Scientists are a step closer to being able to wipe the mind clean of painful memories, a deveolpment that will offer hope to those with a fear of spiders or who are trying to bury traumatic experiences.
Neurobiologists believe they will soon be able to target and then chemically remove painful memories and phobias from the mind without causing any harm to the brain.
The researchers think that the new technique could help war veterans get over the horrors of conflict and cure people with debilitating phobias.
It could even eventually be applied to ease the pain of a failed relationship or a bereavement.
"While memories are great teachers and obviously crucial for survival and adaptation, selectively removing incapacitating memories, such as traumatic war memories or an unwanted fear, could help many people live better lives," said Dr Joe Tsien, a neurobiologist at the Brain and Behaviour Discovery Institute at the Medical College of Georgia School of Medicine.
"Our work reveals a molecular mechanism of how that can be done quickly and without doing damage to brain cells."
The team, who published their work in Neuron and worked with scientists at East China Normal University in Shanghai, has isolated a "memory molecule" in a mouse and used it to remove its painful memories.
In a number of experiments they instilled a trauma in the mouse by applying electric shocks - but then removed the memory with a calcium enzyme called CamKII.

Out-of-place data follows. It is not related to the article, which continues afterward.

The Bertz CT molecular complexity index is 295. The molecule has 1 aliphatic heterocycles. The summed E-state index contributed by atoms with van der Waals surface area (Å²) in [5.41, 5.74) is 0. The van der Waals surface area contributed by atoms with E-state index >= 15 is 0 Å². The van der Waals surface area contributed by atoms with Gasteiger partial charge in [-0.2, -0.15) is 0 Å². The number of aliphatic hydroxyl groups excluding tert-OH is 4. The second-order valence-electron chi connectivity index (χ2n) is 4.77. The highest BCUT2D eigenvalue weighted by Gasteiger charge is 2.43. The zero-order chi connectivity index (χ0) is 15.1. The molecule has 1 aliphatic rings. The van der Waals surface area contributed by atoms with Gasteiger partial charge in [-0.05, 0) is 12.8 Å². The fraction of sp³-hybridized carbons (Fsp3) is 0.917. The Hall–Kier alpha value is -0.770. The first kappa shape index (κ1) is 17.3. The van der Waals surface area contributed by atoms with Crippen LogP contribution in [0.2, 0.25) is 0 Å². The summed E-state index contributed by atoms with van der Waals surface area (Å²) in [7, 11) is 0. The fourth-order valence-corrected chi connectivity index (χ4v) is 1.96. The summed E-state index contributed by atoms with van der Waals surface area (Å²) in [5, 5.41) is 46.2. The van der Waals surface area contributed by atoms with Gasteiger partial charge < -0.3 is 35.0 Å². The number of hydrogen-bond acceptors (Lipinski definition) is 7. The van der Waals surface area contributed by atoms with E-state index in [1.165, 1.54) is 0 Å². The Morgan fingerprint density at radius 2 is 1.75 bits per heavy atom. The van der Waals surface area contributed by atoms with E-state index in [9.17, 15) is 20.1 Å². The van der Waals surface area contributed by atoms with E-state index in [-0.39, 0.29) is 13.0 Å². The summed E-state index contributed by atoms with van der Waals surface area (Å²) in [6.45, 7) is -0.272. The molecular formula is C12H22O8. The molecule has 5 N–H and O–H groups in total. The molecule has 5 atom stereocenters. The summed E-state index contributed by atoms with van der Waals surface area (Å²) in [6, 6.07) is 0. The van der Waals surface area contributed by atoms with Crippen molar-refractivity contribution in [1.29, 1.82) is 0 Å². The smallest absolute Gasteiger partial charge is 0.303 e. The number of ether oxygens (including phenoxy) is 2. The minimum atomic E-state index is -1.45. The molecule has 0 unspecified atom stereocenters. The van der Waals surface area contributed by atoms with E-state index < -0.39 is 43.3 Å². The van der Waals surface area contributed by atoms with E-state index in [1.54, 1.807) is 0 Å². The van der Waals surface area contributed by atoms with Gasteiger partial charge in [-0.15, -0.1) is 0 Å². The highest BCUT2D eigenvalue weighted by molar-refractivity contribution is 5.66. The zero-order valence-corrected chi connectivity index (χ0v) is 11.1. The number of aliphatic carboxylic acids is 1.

Just as a war veteran remembers a fateful patrol when he was fired upon, mice can establish a very long-lasting emotional memory about a place if, for example, they receive a mild shock to the paws.
But fears both new and old alike were wiped clean or over-written by over dosing the mouse's brain with CamKII.
A similar approach was taken with object recognition memory, giving mice a couple of toys to play with then erasing their memory of one of them. Each time the mice acted like it had a new toy.
Eventually the research could lead to a pill or injection being administered to a person at the same time as they are asked to recall the painful memory or fear.
Despite the exciting breakthrough Dr Tsien said it would still be years before a similar trick could be carried on a human because their brains were much more complicated.
He also cautioned against the use to erase failed romances.
"If one got a bad relationship with another person, hoping to have a pill to erase the memory of that person or relationship is not the solution," he said.